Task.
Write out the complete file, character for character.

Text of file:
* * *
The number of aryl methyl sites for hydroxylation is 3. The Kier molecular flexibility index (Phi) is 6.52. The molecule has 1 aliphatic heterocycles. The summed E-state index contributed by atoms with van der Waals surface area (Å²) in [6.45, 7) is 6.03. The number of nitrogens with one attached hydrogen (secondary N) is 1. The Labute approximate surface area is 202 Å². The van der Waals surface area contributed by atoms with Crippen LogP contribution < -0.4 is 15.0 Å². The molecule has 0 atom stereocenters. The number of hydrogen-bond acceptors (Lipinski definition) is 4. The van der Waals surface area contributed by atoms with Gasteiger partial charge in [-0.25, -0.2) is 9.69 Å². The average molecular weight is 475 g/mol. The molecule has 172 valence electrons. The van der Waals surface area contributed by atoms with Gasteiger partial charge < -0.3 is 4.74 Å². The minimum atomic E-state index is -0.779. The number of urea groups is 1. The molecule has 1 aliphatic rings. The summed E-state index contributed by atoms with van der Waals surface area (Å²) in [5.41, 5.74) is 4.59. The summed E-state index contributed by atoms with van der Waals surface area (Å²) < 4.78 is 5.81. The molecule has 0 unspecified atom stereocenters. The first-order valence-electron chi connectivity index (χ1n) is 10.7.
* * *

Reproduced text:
The number of aryl methyl sites for hydroxylation is 3. The Kier molecular flexibility index (Phi) is 6.52. The molecule has 1 aliphatic heterocycles. The summed E-state index contributed by atoms with van der Waals surface area (Å²) in [6.45, 7) is 6.03. The number of nitrogens with one attached hydrogen (secondary N) is 1. The Labute approximate surface area is 202 Å². The van der Waals surface area contributed by atoms with Crippen LogP contribution < -0.4 is 15.0 Å². The molecule has 0 atom stereocenters. The number of hydrogen-bond acceptors (Lipinski definition) is 4. The van der Waals surface area contributed by atoms with Gasteiger partial charge in [-0.25, -0.2) is 9.69 Å². The average molecular weight is 475 g/mol. The molecule has 172 valence electrons. The van der Waals surface area contributed by atoms with Gasteiger partial charge < -0.3 is 4.74 Å². The minimum atomic E-state index is -0.779. The number of urea groups is 1. The molecule has 1 aliphatic rings. The summed E-state index contributed by atoms with van der Waals surface area (Å²) in [5.41, 5.74) is 4.59. The summed E-state index contributed by atoms with van der Waals surface area (Å²) < 4.78 is 5.81. The molecule has 0 unspecified atom stereocenters. The first-order valence-electron chi connectivity index (χ1n) is 10.7.